Parish of St Matthew the Apostle,
Douglas, Isle of Man
I am now half way through my time in Venice at St George'sChurch. It is now moving into the heat of the summer, and the humidity causes the place to feel much warmer than it really is.
What have I been doing with my time here? Well every day seems to be different from the last. Every day one can rely on the door bell being rung. That is the collection of rubbish which all has to be recycled in different bags. Of course I am not used to this, and I sometimes get it a bit wrong. This does not seem to worry the good people who collect, and load it up on to a boat in the canal. What is not being recycled is used for building up two of the many Islands in the lagoon of Venice.
On Whit Sunday, there was a great regatta of all sorts of rowing boats. Several hundred gathered early and many of them with mixed crews. It is an annual event, and it is not about winning, so it is not a competition, but just good fun for all. Everyone tries to make it an event, and we lined the Grand Canal to see them off, went to Church, and then cheered them as they returned from going around the Islands in the Lagoon. I suppose it was something akin to the Castletown tin bath race! These events may seem crazy, but they are all about community.
Yesterday I had to represent the Church of England at an Ecumenical Service. It is something the Venetians take very seriously. We were all summoned by the Patriarch of Venice to the oldest of the one hundred Churches in Venice. It is a comparatively small Church, but very proud of its heritage.
I waited outside St George's to meet up with our Churchwarden. He was coming along to make sure I reached the right place. He also has more Italian, indeed far more that I will ever have! Our Church congregation goes back for four hundred years, and is much respected as a long standing community here on the Grand Canal.
There was an armed police man standing on the steps of St George's when I arrived. It was a salutary reminder of the events have been going on in England whilst I have been away, and indeed elsewhere in the world. It could easily happen here, especially in the summer season when the crowds are so vast. Soon we were all to have had a very clear reminder of what the world has been suffering.
We took a boat up the Grand Canal, and got off at the RialtoBridge, and there we were just by the Church. There was a hive of activity. There were many religious fraternities, and religious orders robing together. I found a very fine woven cotton alb in the back of a Church Cupboard. I washed it, and ironed it, as I could not afford to let the Anglicans down.
The bell of the Church clattered away, crowds of people in the square started to take an interest as our procession made its way down the length of the Square, with cross and lights, and lots of Holy Smoke from a Baroque silver censer.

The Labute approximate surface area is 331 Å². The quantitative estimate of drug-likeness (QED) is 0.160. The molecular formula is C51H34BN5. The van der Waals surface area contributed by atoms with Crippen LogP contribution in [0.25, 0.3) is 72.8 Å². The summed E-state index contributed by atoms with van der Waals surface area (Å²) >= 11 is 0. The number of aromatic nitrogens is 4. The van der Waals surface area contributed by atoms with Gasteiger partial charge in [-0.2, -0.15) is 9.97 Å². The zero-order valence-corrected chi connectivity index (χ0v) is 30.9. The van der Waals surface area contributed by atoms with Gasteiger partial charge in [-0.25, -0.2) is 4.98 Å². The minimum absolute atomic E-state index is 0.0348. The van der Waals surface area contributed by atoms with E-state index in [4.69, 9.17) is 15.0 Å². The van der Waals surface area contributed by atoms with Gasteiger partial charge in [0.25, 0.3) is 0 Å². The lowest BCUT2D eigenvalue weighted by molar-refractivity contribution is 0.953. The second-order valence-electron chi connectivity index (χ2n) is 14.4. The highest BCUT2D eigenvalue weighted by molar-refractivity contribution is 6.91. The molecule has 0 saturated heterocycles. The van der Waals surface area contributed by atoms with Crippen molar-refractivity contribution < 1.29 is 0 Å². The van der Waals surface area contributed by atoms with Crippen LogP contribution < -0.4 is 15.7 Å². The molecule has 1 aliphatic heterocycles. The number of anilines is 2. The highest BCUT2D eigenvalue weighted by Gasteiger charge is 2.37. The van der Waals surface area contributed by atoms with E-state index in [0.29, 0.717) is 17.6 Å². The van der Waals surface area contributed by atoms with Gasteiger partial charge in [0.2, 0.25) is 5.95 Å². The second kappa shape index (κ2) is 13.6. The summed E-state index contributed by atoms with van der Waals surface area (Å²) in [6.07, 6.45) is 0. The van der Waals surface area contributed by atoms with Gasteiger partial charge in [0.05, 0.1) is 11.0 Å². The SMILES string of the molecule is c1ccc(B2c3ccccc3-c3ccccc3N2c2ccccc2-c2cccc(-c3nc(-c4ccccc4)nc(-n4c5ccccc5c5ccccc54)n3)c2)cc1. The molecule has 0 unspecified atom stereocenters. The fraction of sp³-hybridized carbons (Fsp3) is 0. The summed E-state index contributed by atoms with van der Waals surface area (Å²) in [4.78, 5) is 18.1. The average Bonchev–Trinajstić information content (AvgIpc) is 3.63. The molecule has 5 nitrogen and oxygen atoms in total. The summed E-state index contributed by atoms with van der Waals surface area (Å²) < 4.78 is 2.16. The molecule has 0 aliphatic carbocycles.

The Church doors were flung wide open, and we turned around and processed into the packed Church where a good choir was singing away, and all the congregation fanning the heat away with their rather fine fans.
I sat next to Fr Franceso who seems to be our equivalent of Bishop's Chaplain. We were seated in front of the Altar, with the Orthodox and Coptic priest, and a tall lady from the Lutherans. She was very pleasant, but was the only one in the building not in some sort of uniform or robe!
The Coptic Priest told us that the Churches in Egypt are full. He was clearly finding it hard to speak about their terrible situation. He said their Church is a Martyr's Church. He received much sympathy. We all had to make a prayer. I had thought much about this, and eventually recited the John Henry Newman hymn, Lead Kindly Light. Fr Francesco encouraged me beforehand, as Newman is held in great respect by many in the Catholic Church. It seemed very relevant to what our Church has gone through, and indeed what so many of our brothers and sisters are going through in the world.
After the service I took a boat further up the Grand Canal, and made my way to supper in a house that had a beautiful garden. That is very rare in Venice. It was midnight when I eventually found my way to home and bed. The place does not seem to be somewhere that one needs to fear. They are all gentle people, although they are not all saints, and apparently are brilliant pick pockets - at least some are!
I shall soon be back in Douglas, and looking forward to seeing you all again. I am in London on Sunday to Baptise a little child. It is Trinity Sunday, when we celebrate the full glory of our God. I shall suggest that the child has Trinity in his name, as he is being baptised on Trinity Sunday.
With all my good wishes, and prayers,